Posted by Trevagh Stankard on Tue, Feb 2nd, 2021
The insurance industry has seen a rise in the number of cyberattacks, in particular phishing scams. Some industries are slower to adopt the right cybersecurity and digital best practices. The insurance industry is one sector that is slowly catching up to the way companies can leverage the Internet and information technology. However, this makes for the perfect target for cyberattackers. Insurance companies are not the only ones lagging behind standards, but the antiquated systems without the latest cyber-defenses leave these organizations open to data breaches. As cyber-criminals improve their attack scenarios, it’s now more important than ever for insurance companies to be aware of the latest threats, trends and have a suitable cyber-defense to handle attacks.
Phishing is Still a Major Concern
Some of the largest and most damaging data breaches to date started with a phishing email. Attackers aim to steal credentials or send messages with malware attachments. With multi-factor authorization (MFA), stealing credentials doesn’t always result in a large payout. Therefore, attackers have been targeting organizations with ransomware, trojans, and other advanced persistent threats.
Since the COVID-19 lockdowns, spear-phishing is more prominent than ever. Attackers know users working remotely do not have the enterprise-level cyber-defenses, especially if they use their own network and personal machines. This makes for employees working remotely, the ideal target for cyberattackers. If a personal machine becomes infected with malware, the attacker may have the opportunity to gain access to the corporate network or infect additional industry machines.
File Injection Vulnerabilities
In the insurance industry, it’s not uncommon for companies to pull large files from various providers to process claims and other patient information. This leaves insurance agencies and other industry providers open to file injection attacks. Just one malware file injected into the standard processing of third-party information and the entire organization could suffer from a data breach.
The insurance industry is a major target due to the vast amount of information collected. Attackers can interrupt the file process by injecting their own code or intercepting data could potentially exfiltrate large amounts of data without the sender or file recipient aware that they’ve been compromised.
Since more users work from home, it’s easier for attackers to intercept data. Attackers target employees working from home to deploy malware on their devices. With employee devices infected, attackers can now gain access to any data available on the local machine. Without the right cyber-defenses installed, an attacker can intercept data for months before any evidence of a compromise is found by anti-malware applications.
Data Breaches in the Insurance Industry
Any organization that deals with healthcare and patient information are a valuable target for a cyber-attacker. Most cyberattacks are financially motivated. Attackers that gain access to patient information, can sell it on darknet markets. View TitanHQ guide to data breach prevention.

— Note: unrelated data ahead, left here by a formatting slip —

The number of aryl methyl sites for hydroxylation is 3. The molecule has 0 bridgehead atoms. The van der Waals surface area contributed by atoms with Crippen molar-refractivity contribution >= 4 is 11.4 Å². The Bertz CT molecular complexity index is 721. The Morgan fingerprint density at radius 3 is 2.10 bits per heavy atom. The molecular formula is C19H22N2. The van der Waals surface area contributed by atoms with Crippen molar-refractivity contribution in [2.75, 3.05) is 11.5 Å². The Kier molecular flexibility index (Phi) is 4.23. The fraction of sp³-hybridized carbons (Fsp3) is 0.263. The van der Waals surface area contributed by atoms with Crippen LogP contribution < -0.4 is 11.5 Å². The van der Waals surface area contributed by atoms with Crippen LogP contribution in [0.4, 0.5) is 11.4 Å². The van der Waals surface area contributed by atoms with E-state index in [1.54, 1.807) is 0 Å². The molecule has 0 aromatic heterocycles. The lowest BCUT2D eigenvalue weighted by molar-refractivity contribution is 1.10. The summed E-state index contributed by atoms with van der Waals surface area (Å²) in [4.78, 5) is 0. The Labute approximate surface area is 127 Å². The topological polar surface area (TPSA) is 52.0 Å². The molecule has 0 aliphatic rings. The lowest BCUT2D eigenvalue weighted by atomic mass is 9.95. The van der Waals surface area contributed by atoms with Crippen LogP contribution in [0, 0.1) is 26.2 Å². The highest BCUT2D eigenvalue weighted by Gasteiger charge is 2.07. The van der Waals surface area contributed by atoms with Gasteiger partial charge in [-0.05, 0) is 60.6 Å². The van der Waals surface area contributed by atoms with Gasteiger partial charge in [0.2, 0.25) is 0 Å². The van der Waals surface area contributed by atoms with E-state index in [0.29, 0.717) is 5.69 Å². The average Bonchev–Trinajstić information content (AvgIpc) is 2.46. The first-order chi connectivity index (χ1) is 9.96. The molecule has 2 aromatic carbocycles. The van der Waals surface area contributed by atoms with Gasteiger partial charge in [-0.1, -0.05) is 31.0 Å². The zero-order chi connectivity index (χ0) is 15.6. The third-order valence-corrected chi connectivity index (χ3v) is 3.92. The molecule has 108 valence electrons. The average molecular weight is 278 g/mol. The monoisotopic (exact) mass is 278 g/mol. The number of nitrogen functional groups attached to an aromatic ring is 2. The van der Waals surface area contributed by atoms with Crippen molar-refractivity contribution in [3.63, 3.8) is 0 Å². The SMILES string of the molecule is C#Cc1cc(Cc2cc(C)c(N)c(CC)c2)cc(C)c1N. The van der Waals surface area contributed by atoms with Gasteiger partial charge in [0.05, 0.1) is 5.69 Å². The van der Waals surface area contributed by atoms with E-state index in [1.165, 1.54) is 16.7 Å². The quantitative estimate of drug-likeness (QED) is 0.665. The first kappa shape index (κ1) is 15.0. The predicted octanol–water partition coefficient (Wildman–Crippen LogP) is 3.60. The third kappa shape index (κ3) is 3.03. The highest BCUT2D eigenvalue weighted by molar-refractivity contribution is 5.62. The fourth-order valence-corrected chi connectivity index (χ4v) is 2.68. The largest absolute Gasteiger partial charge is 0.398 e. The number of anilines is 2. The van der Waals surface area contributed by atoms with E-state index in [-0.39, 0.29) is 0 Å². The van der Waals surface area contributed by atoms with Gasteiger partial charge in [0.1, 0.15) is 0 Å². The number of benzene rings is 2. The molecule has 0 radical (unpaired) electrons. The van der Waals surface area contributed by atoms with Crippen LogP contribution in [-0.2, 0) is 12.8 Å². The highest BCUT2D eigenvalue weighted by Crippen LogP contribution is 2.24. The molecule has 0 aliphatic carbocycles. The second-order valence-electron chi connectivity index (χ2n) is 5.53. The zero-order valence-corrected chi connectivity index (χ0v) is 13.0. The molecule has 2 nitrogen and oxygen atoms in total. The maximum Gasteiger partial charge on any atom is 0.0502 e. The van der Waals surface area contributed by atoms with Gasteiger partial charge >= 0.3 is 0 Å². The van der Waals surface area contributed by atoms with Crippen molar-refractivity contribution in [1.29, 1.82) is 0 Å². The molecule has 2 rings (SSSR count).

Here are a few examples of data breaches caused by cyberattacks within the insurance industry.
Anthem Healthcare: One of the largest data breaches in 2015, Anthem lost 78.8 million records to attackers leveraging spear-phishing to steal system credentials. After the breach, the insurance company was forced to pay $40 million in damages on top of the $115 million paid to patients affected by the breach.
Chubb Corporation: Chubb’s May 2020 data breach stemmed from a third-party provider that fell victim to a ransomware attack. Attackers then blackmailed Chubb to pay the ransom or release the data to the public.
Pacific Specialty Insurance Company: Phishing again was responsible for unauthorized access to Pacific Specialty Insurance Company employee emails. With compromised email accounts, attackers could then exfiltrate patient data.
Netherlands-based Insurer: Attackers often use fake spoofed email accounts to trick employees into wiring data to their bank account. A Netherlands Insurer fell victim to an attacker pretending to be the CEO of a large commercial vendor. The spoofed email message convinced employees to wire money to the attacker-controlled account. This type of attack is commonly used with social engineering and requires employee training to spot the red flags and avoid becoming a victim.
Protecting Patient Data from Being Hacked
Phishing is still a primary attack vector, hence insurance companies need to have the right email filters in place to protect from all malware attacks. Spam filters detect malicious content and quarantine the message rather than sending it to the intended recipient. Administrators can still review messages for false positives, this stops harmful emails from entering the inbox and eliminates the risk of phishing threats.
As attackers focus more on the insurance industry, companies must ensure that they have email protection in place to block phishing. With sufficient employee training and cybersecurity solution in place, harmful cyberattacks and data breaches can be prevented.
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